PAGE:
Respiratory Emergencies

Respiratory Emergencies


Respiratory depression occurs during every anesthetic episode. Central nervous system (CNS) depression can lead to hypoventilation (increased PaCO2), hypoxemia (decreased PaO2), and apnea. Hypoventilation cannot always be determined by visual inspection of chest wall movements but can be assessed by arterial blood gas analysis or capnography. Although potentially devastating, respiratory depression, if recognized early, is easily treated by establishing a patent airway and providing adequate inflation of the lungs to ensure appropriate gas exchange.

Patterns of respiration

Eupnea: normal rate and rhythm

Tachypnea: increased respiratory rate; caused by fever, hypoxia, hypercapnea, pneumonia, or lesions of the CNS respiratory centers

Bradypnea: slow but regular respirations; caused by sleep, anesthesia, opioids, hypothermia, neoplasia, or respiratory decompensation

Apnea: absence of respiration; may be periodic; caused by drug depression, muscle paralysis, overventilation, obstruction, shock, increased intracranial pressure, or surgical manipulation of vagus and splanchnic nerves

Hyperpnea: large respirations (increased tidal volume); rate normal; caused by excitement, pain, surgical stimulation, hypoxia, hypercarbia, heat, or cold

Cheyne-Stokes respiration: respirations become faster and larger, then slower, followed by an apneic pause; caused by increased intracranial pressure from head trauma or neoplasia, meningitis, renal failure, severe hypoxia, anesthetic drug overdose, or high altitude

Biot’s respiration: respirations that are faster and deeper than normal, with abrupt pauses between them; each breath has approximately the same tidal volume; caused by anesthesia in normal, athletic horses and greyhounds; spinal meningitis; or drugs that cause generalized CNS depression

Kussmaul’s respiration: regular and deep respirations without pauses; animal’s breathing usually sounds labored, with breaths that resemble sighs; caused by renal failure, metabolic acidosis, or diabetic ketoacidosis

Apneustic: prolonged gasping inspiration, followed by extremely short, inefficient expirations; caused by high doses of drugs (e.g., ketamine in cats and horses or excessive doses of guaifenesin in horses) or lesions in the pons and thalamus

General Considerations

Definition: a respiratory emergency is the inability to maintain adequate gas exchange (oxygen [O2]; carbon dioxide [CO2]) such that tissue oxygenation and acid-base status become compromised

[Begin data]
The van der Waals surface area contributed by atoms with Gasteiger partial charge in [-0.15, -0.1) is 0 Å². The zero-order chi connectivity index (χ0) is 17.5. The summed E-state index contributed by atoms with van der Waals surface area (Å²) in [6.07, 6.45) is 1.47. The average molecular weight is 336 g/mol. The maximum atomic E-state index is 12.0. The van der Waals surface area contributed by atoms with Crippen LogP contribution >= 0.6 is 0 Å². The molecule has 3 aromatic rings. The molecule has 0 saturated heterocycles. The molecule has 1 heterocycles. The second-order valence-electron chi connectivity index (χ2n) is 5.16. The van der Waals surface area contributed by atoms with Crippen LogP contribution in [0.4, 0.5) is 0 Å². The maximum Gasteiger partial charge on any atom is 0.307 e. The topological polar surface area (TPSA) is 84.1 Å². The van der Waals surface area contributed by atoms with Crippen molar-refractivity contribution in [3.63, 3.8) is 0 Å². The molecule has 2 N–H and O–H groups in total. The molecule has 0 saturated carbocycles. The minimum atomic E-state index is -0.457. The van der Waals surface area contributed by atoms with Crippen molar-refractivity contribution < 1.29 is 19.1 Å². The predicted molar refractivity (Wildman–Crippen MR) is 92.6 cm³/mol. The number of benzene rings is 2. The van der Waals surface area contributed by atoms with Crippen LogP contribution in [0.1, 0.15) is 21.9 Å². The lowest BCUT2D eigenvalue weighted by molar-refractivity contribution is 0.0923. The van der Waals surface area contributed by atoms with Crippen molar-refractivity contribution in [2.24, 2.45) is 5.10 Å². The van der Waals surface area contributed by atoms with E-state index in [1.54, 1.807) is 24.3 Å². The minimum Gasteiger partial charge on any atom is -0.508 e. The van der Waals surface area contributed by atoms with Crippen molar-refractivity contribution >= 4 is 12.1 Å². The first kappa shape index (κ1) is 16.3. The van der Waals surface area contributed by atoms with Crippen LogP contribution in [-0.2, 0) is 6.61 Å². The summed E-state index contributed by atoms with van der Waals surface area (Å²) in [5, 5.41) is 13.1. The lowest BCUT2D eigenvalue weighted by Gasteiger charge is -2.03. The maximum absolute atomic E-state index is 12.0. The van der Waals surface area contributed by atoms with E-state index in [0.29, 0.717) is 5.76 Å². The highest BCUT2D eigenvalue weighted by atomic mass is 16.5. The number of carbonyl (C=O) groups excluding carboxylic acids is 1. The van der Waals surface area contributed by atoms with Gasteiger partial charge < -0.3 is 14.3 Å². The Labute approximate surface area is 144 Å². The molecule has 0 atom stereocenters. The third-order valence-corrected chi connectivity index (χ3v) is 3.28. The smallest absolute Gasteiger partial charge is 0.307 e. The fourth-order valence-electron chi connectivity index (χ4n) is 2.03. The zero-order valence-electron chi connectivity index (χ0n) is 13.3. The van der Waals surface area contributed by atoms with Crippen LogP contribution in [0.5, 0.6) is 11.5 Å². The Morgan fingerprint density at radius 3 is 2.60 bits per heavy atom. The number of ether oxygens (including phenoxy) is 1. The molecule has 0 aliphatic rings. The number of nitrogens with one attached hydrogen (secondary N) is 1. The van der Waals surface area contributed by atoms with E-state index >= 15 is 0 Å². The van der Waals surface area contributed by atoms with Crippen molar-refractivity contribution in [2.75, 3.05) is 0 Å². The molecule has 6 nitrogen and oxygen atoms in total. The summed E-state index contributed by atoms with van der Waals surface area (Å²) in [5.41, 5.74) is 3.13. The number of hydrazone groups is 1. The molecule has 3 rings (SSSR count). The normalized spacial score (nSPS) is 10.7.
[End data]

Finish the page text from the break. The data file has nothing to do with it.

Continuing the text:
II Clinical causes

Potential causes of impaired gas exchange:

1. Hypoventilation caused by preanesthetic or anesthetic drugs

2. Improper placement (e.g., esophageal) of the endotracheal tube

3. Parenchymal pulmonary disease and pulmonary edema (diffusion impairment)

4. Pleural cavity disease (pneumothorax, fractured ribs)

5. Airway obstruction

6. Low inspired oxygen (FiO2)

7. Closed pressure release (“pop-off”) valve

III Species, age, size, and concurrent lung pathology determine respiratory frequency, rate of lung inflation, inflation pressure, and tidal volume to be delivered; larger animals generally require slower inflation rates, lower frequencies of breathing, and larger volumes. Note: Three to 4 minutes of preoxygenation with 100% O2 can markedly prolong the time to hemoglobin desaturation, hypoxemia, and cyanosis.

IV Treating hypoventilation and apnea

If the animal is taking small-volume breaths or is apneic, establish an airway and institute artificial ventilation with room air or O2; O2 is preferred

Control breathing rate if apneic; assist ventilation if breathing

Assist or control ventilation until the animal can maintain adequate tidal breathing and gas (O2; CO2) exchange, normal mucous membrane color, and hemoglobin saturation (SpO2; see monitoring)

Airway Obstruction

Partial airway obstruction may be associated with respiratory disease or obstruction/kinking of the endotracheal tube

II Conditions that predispose animals to airway obstruction

Stenotic nares

Edema of the nasal turbinates

Elongated or displaced soft palate

Collapsing arytenoid cartilages

Everting laryngeal ventricles

Collapsing trachea

Laryngeal paresis or paralysis (“Lar-Par”)

Hypoplasia of the trachea

III Other causes of airway obstruction

Foreign bodies

Nasal disease (e.g., tumor, fungus, parasites)

Mucus or blood in airway or endotracheal tube

Orotracheal device or anesthetic circuit obstruction due to improper setup or kinking

Clinical signs

Sep 6, 2016 | Posted by in SUGERY, ORTHOPEDICS & ANESTHESIA | Comments Off on Respiratory Emergencies

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